by Carol Westphal
“Therefore, since we are surrounded by so great a cloud of witnesses…” Hebrews 13:1
I’ve been married to the same man for almost fifty years, and it’s been a good run. But recently, a new man has come into my life. My husband doesn’t need to worry too much about him, though, as this “new” man is really a very old man. In fact, he’s been dead for over sixteen hundred years, and I’m not even sure of his correct name. Ulfila? Ulfilas? Ulphilas? Wulphila?
Whatever. I met Ulfila while reading a church history book recently. He was given all of one short paragraph, but his story intrigued me, so I did a little digging in some other sources. What I learned is that he was born around 311 in Dacia, a territory north of Greece (today’s Balkan states) that was then under the control of the Goths. He was, it seems, a descendant of Christian prisoners captured by the Goths in Cappadocia in the third century and was raised in the faith—a faith, however, that was probably more Arian than orthodox in its understanding of Christ. For some reason—no one knows for certain just why— as a young man, Ulfila was sent to Constantinople. While there, he became a lector in the church, and was later consecrated Bishop to the Goths by Eusebius of Nicomedia, the very one who baptized Constantine in his final illness.
Eusebius was himself an Arian and thus not of the true orthodox faith, which meant that Ulfila’s understanding of Christ became more firmly cemented in the Arian dogma/heresy. So it was a decidedly Arian interpretation of Christianity that Ulfila took with him when he later returned to Dacia as a missionary. He taught the Goths that Jesus did not share in the same substance with the Father. Jesus was only “like” the Father, according to a creed that Ulfila supported at the Synod of Constantinople in 360.
Perhaps this Arianism accounts for the short shrift he’s given in the annals of church history? I couldn’t even find his name in the index of one church history book! But Arian though he was, I find so much of value and worth in Ulfila’s life. And, quite honestly, I rather like having a “heretic” among the great cloud of witnesses watching us “feebly struggle” while “they in glory shine.” It makes me a little more humble about what I know and what I don’t know.
I grew up in a very fundamentalist church, and we were so sure, so very sure that we had all of God’s truth neatly tucked into our little God box. But the older I get, the more I realize how incomplete, how inadequate my understanding of the faith is. My God box has lost most of its sides and its top as well. And while, to be sure, I’m grateful for the creeds that emerged from all the wrangling of the first few centuries of the church’s life, I’m more and more aware that while they point to the truth, they don’t contain or fully definethe truth. So I’m quite happy to envision Ulfila as a part of that great cloud of witnesses worshiping and praising our Lord and at the same time cheering us on as we wend our way through life.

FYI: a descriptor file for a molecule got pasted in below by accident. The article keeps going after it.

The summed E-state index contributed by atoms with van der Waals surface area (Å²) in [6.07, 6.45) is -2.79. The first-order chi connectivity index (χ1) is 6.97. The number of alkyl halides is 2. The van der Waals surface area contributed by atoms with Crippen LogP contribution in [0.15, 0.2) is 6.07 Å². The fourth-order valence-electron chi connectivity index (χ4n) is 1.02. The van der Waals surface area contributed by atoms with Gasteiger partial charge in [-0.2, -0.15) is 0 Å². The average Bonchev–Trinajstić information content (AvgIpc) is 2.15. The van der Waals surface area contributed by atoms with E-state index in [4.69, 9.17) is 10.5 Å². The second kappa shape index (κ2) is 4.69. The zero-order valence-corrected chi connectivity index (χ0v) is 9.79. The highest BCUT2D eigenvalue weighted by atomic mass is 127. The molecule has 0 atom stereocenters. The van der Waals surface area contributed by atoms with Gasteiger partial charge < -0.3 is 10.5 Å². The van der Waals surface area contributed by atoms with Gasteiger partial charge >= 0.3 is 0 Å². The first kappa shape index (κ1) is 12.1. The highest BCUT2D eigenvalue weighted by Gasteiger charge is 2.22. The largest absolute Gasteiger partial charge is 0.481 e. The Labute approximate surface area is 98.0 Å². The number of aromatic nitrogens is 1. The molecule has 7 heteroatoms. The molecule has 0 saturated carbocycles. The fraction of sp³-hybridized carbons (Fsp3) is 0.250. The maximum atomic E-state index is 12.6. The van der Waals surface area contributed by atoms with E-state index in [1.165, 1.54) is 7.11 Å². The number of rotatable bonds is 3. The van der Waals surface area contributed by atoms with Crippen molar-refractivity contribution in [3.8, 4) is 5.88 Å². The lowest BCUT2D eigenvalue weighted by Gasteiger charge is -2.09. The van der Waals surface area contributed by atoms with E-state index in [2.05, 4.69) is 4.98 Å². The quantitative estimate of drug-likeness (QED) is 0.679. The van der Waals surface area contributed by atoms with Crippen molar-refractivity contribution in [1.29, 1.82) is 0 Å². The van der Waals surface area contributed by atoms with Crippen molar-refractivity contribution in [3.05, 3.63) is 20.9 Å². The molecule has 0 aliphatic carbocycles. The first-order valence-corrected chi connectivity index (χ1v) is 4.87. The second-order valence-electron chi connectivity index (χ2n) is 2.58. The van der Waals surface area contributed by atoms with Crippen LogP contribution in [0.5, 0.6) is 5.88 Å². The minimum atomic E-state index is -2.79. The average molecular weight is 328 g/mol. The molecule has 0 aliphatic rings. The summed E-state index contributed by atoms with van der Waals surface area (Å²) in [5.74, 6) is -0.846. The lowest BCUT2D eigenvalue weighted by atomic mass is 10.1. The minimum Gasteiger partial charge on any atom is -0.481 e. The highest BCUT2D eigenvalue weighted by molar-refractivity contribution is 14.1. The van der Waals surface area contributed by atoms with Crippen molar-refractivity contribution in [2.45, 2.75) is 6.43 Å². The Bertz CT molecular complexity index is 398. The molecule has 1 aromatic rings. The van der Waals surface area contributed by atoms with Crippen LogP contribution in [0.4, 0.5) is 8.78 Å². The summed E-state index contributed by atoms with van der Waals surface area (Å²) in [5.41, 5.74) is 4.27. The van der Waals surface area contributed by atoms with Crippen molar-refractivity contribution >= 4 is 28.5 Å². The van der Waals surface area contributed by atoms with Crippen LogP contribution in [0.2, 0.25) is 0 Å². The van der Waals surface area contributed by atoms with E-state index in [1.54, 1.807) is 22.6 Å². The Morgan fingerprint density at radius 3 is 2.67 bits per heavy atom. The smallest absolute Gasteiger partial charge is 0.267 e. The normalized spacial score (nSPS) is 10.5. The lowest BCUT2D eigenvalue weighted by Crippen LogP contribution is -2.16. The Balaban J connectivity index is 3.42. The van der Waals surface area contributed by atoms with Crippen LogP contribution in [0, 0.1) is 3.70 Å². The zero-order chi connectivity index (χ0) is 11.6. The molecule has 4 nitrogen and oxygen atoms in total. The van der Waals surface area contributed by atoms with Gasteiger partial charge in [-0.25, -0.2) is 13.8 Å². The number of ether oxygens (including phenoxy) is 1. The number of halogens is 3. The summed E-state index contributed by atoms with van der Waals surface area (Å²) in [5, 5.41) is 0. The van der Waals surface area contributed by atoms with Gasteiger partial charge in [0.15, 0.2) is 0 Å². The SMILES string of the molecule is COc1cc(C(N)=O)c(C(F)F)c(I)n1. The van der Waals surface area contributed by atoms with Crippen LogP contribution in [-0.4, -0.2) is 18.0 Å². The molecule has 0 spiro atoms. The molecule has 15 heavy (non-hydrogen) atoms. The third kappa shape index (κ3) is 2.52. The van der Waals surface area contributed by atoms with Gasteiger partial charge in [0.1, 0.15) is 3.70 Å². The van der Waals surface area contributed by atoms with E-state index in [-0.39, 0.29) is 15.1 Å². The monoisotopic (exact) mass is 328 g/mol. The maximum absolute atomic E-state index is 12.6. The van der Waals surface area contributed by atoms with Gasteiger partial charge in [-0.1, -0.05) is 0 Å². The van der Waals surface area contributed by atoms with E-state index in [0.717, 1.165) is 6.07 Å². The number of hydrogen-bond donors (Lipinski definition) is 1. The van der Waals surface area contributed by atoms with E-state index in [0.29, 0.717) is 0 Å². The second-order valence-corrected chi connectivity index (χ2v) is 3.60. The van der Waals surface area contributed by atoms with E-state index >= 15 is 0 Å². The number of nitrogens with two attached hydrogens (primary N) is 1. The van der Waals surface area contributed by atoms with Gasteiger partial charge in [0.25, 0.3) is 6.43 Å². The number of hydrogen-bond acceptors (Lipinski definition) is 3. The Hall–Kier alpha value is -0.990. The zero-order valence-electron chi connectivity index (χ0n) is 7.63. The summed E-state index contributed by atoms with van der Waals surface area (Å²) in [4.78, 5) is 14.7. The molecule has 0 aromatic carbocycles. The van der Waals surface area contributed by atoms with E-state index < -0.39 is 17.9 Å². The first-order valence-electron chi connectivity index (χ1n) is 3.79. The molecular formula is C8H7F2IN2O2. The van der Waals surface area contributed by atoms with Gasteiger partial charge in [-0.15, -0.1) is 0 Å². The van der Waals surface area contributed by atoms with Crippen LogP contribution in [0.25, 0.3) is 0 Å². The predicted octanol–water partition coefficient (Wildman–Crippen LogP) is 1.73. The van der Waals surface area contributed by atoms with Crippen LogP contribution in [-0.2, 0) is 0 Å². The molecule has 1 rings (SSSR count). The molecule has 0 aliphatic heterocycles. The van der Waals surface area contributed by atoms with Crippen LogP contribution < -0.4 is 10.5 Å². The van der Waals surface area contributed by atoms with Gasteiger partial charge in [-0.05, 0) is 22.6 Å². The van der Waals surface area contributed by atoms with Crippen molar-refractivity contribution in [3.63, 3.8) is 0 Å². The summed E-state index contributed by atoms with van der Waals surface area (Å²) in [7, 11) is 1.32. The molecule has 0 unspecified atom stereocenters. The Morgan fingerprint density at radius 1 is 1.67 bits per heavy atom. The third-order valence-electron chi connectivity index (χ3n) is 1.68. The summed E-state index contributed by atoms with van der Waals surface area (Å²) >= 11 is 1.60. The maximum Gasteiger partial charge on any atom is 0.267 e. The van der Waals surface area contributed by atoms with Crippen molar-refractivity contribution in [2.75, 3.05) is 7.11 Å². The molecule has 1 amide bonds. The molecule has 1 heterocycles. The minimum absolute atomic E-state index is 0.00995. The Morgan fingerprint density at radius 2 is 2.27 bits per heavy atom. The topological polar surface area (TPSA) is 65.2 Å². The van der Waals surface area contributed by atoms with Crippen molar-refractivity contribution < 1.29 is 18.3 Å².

Ulfila’s life was truly exceptional. After spending some eight to ten years as a missionary in Dacia, Ulfila was forced to flee south because of Gothic persecution of Christians in Dacia. Even though Ulfila hadn’t managed to tame the warlike Goths through his missionary work, he certainly didn’t forget them. Instead, he decided to translate the entire Bible into the Gothic language. One problem: there was no Gothic alphabet. That, however, didn’t deter Ulfila. He worked out an alphabet for the Goths and then proceeded to translate the Bible into their language. And here’s a fascinating little detail: Ulfila decided not to include the Books of Kings in his translation of the Bible. The Goths didn’t need any encouragement, he reasoned, to exercise their often violent tendencies. A new alphabet. An almost complete translation of the Bible into the Gothic tongue. And he still only gets one short paragraph in some church histories, and isn’t even mentioned in others? Seems a bit strange to me.
One final note about Ulfila’s life and witness. Sometime around 381, Ulfila was summoned to Constantinople by Emperor Theodosius I. There was to be a discussion among the various factions of the faith regarding the person of Christ. Ulfila’s attendance at this forum suggests that perhaps he wasn’t completely sure that what he had taught throughout his life really did fully express the truth about our Lord. His participation in the dialogue makes me think that Ulfila was at least open to approaching and discussing the great mystery of our Savior’s being with those who differed from him—a good example for our own time. I like to imagine Ulfila, who died at some point during those fourthcentury discussions, smiling down on all the attempts at dialogue within the church today. Smiling down on discussions with those of other faiths. Smiling down, as well, at all the attempts in our personal lives to remain open to new insights and to ever enrich and expand our own understanding of the faith that shapes and guides our lives.
I’m so happy to have Ulfila in my life. I so appreciate his devotion to our Lord. I appreciate his energy and creativity. I appreciate his openness to dialogue about faith differences. And from now on, on All Saints’ Day, when we thank God for the lives of those who have gone before us and sing the glorious hymn “For All the Saints,” I will be remembering Ulfila and thanking God for his life and for his humble witness—that is, after I have recited, with reverent appreciation, the beautiful (and orthodox!) Nicene Creed.